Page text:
AnandTech Storage Bench 2011 - Light Workload

Our new light workload actually has more write operations than read operations. The split is as follows: 372,630 reads and 459,709 writes. The relatively close read/write ratio does better mimic a typical light workload (although even lighter workloads would be far more read centric).

The I/O breakdown is similar to the heavy workload at small IOs, however you'll notice that there are far fewer large IO transfers:

AnandTech Storage Bench 2011 - Light Workload IO Breakdown
IO Size % of Total
4KB 27%
16KB 8%
32KB 6%
64KB 5%

Light Workload 2011 - Average Data Rate

Light Workload 2011 - Average Read Speed

Light Workload 2011 - Average Write Speed

Light Workload 2011 - Disk Busy Time

Light Workload 2011 - Disk Busy Time (Reads)

Light Workload 2011 - Disk Busy Time (Writes)

AnandTech Storage Bench 2011 TRIM Performance & Power Consumption
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  • UltraTech79 - Sunday, April 15, 2012 - link

    "And in 95% of all I/O operations are random I/O."

    You're either an idiot, a liar or both. I'll take Anands' word and common techy sense over yours.
  • QChronoD - Tuesday, April 10, 2012 - link

    I think it'd be useful if you added a "standard" hard drive to the power graphs, just so people can more easily see whether it consumes less power than an old platter drive.
    Also, have you put any thought to putting up a table that lists the total energy used to complete your benchmarks? I've seen that some of the faster drives draw more power, but wouldn't it sometimes work out that it still uses less energy since it completes the test faster?
  • Demon-Xanth - Tuesday, April 10, 2012 - link

    I would honestly love to see desktop motherboards have a port for these on board, and have the form become common enough that you could just snap one on and eliminate the cables associated with it. SFF PCs could become single board affairs with cabling only for power and an optional optical drive.
  • dragonfriend0013 - Tuesday, April 10, 2012 - link

    Now imagine this attached to a modified Rasberry Pi. Ultra small computer, with storage to boot. And all powered by USB. That will be the day. And to push the envelope further, display using the Google's Project Glass. ULTIMATE!!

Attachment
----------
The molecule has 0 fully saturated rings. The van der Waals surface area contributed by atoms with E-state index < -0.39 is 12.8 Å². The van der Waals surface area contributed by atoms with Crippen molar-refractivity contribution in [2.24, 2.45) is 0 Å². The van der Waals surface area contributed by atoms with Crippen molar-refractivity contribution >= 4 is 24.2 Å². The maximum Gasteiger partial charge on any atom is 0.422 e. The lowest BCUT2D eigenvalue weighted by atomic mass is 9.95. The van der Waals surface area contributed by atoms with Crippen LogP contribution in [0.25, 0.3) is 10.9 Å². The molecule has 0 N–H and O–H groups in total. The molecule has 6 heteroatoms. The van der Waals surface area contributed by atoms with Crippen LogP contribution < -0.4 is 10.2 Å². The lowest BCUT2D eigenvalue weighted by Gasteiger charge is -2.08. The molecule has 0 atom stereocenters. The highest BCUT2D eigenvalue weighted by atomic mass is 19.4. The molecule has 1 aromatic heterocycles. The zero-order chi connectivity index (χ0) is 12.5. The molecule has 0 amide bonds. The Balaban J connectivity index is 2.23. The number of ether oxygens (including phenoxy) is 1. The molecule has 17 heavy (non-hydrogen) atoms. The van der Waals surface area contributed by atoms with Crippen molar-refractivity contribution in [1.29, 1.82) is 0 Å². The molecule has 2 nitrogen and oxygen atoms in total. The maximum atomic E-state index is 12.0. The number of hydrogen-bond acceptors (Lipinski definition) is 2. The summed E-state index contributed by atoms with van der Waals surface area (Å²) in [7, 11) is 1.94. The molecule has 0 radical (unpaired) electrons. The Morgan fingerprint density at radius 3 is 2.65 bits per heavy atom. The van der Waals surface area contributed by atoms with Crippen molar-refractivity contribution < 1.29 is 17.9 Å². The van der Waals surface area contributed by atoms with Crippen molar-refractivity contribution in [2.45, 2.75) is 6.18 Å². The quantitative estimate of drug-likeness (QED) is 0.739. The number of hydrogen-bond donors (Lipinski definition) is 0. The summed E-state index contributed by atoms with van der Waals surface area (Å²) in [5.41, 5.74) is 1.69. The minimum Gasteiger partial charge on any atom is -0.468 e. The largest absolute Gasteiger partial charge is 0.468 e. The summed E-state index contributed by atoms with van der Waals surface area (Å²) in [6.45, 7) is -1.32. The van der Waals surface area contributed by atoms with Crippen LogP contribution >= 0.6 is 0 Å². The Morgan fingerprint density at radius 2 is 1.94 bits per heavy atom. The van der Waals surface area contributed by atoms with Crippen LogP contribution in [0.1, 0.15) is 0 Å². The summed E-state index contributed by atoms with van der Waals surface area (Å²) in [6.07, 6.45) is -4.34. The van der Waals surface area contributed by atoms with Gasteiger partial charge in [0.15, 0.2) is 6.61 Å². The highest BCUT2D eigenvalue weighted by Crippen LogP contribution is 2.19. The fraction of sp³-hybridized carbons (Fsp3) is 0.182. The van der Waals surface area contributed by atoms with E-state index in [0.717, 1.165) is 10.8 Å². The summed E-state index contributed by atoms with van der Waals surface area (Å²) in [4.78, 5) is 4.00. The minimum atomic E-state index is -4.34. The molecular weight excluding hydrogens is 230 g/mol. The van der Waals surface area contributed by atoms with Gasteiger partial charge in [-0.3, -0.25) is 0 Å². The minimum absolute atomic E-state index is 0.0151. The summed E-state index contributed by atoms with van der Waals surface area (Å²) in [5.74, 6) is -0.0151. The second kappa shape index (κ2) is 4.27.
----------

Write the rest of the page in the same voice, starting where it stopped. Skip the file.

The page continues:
• bobsmith1492 - Tuesday, April 10, 2012 - link

    Power's still a little high to go from USB; USB can deliver 4.5W, while this drive takes up to 4W while writing. That only leaves 0.5W for the rest of the mini-puter.
  • rs2 - Tuesday, April 10, 2012 - link

    So what exactly does a 36TBW mean, in useful terms?

    As in, if the drive is used for the primary OS install, then how long will it typically take to accumulate 36 TB of writes, and what happens when that number is reached? Compared to other drives of similar capacity, is 36TBW good, middling, or poor? Is there any empirical data showing a correlation between SSD longevity and "Endurance Spec"? If so, what is it?
  • Jambe - Tuesday, April 10, 2012 - link

    What was the drive hooked up to for this test? I would appreciate more upfront methodology recaps in these reviews.

    I am also curious as to whether the mSATA ports on motherboards (for example the upcoming Gigabyte Z77 ones) are 3 Gbps or 6 Gbps ports...
  • AnnonymousCoward - Wednesday, April 11, 2012 - link

    Wake me up when you decide to do a real world test. You know, the time it takes to do something, like boot up or load a program. That's more meaningful than any synthetic benchmark.
  • theSeb - Wednesday, April 11, 2012 - link

    You clearly have not been reading this site for very long and don't understand much about SSD performance.

    Anandtech used to include those exact benchmarks and they became pointless because in those types of tests the performance across SSDs is nearly the same. I suggest educating yourself before opening your mouth and looking like a luddite.
  • AnnonymousCoward - Wednesday, April 11, 2012 - link

    What a foolish response. You're wrong because I have been reading the site for a long time, including the first SSD articles.

    Your own words validate my point! If *actual* performance is nearly the same, that's what we want to know!! It's stupid to only look at meaningless graphs that show alleged large differences.

    The real performance difference is all that matters. And if that's very small, then we know to buy based on price and reliability!

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